In many applications in electronic power, and high-voltage engineering, there is a need to improve the electrical properties of existing insulation systems and/or to develop novel insulation materials with properties more suitable with the changing requirements, particularly in the electrotechnical area. During the last few decades, a considerable attention has been given to the possible use of polymeric nanocomposites systems, usually a nonconductive polymer containing nanometric inorganic fillers, as a replacement to the neat polymers offering better electrical and thermal properties. There is almost, nowadays, a consensus among the scientific community that such property enhancements can only be achieved when the nano-fillers present a reasonably good size dispersion and spatial distribution within the host polymer. However, due to nano-fillers’ strong tendency to agglomerate and their generally poor compatibility with commonly used polymers, to reach optimal dispersions has been found challenging in most cases. In order to improve the polymer/particles’ compatibility and therefore to avoid agglomeration and poor-dispersion problems, polyhedral oligomeric silsesquioxanes (POSS) appear to be a filler of choice since they are by nature nanoscaled molecules bearing built-in functionalities which can be selected according to the chemical nature of the host polymer. This chapter summarizes the investigations that were reported so far on the electrical properties of epoxy/POSS, PE/POSS, and PP/POSS systems. The general conclusion is that in the case of polyolefin/POSS composites, nanoscale dispersion was found to be hard to reach despite the selection alkyl-type POSS and the dielectric properties were not found to be strongly improved while in the case of epoxy/POSS systems, the selection of appropriate POSS compounds and a carefully chosen resin/additive/hardener ratio allow nanoscale dispersion accompanied with noticeable improvements of the dielectric properties.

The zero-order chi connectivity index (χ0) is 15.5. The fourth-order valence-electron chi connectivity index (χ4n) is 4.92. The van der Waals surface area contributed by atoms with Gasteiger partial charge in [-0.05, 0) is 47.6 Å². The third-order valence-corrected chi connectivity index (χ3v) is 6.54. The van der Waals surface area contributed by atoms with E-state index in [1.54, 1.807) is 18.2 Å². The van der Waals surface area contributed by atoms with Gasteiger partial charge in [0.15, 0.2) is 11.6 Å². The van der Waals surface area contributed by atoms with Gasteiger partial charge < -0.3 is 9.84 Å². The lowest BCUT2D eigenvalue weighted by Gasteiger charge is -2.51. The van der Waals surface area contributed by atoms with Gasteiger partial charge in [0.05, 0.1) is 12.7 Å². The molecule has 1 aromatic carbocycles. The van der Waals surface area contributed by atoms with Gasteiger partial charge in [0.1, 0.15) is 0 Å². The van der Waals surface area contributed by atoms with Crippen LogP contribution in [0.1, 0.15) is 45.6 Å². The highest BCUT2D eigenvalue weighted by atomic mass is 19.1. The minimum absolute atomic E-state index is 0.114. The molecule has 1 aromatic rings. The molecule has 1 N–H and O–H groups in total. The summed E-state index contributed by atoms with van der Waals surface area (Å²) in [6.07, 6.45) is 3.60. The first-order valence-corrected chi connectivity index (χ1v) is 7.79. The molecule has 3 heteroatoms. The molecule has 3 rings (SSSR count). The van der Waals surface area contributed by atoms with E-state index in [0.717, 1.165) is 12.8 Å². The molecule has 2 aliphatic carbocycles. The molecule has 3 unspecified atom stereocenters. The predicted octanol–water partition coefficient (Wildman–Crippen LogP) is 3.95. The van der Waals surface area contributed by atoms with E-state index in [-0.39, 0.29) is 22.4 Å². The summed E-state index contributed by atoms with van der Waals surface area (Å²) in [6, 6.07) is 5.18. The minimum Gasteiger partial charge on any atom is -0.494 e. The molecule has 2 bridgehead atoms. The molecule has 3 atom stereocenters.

Text
Chapter_submitted - Accepted Manuscript
Restricted to Repository staff only until 19 February 2020.
Available under License Other.
Request a copy
Text
Chapter7_proof - Accepted Manuscript
Restricted to Repository staff only
Request a copy

More information

Submitted date: 2018
e-pub ahead of print date: 14 February 2019
Published date: 2019

Identifiers

Local EPrints ID: 425748
URI: https://eprints.soton.ac.uk/id/eprint/425748
PURE UUID: b251b725-cb4f-43f1-9bba-2e1827541d06
ORCID for Thomas Andritsch: ORCID iD orcid.org/0000-0002-3462-022X

Catalogue record

Date deposited: 02 Nov 2018 17:30
Last modified: 14 Mar 2019 01:34

Export record

Download statistics

Downloads from ePrints over the past year. Other digital versions may also be available to download e.g. from the publisher's website.

View more statistics

Atom RSS 1.0 RSS 2.0

Contact ePrints Soton: eprints@soton.ac.uk

ePrints Soton supports OAI 2.0 with a base URL of https://eprints.soton.ac.uk/cgi/oai2

This repository has been built using EPrints software, developed at the University of Southampton, but available to everyone to use.

We use cookies to ensure that we give you the best experience on our website. If you continue without changing your settings, we will assume that you are happy to receive cookies on the University of Southampton website.

×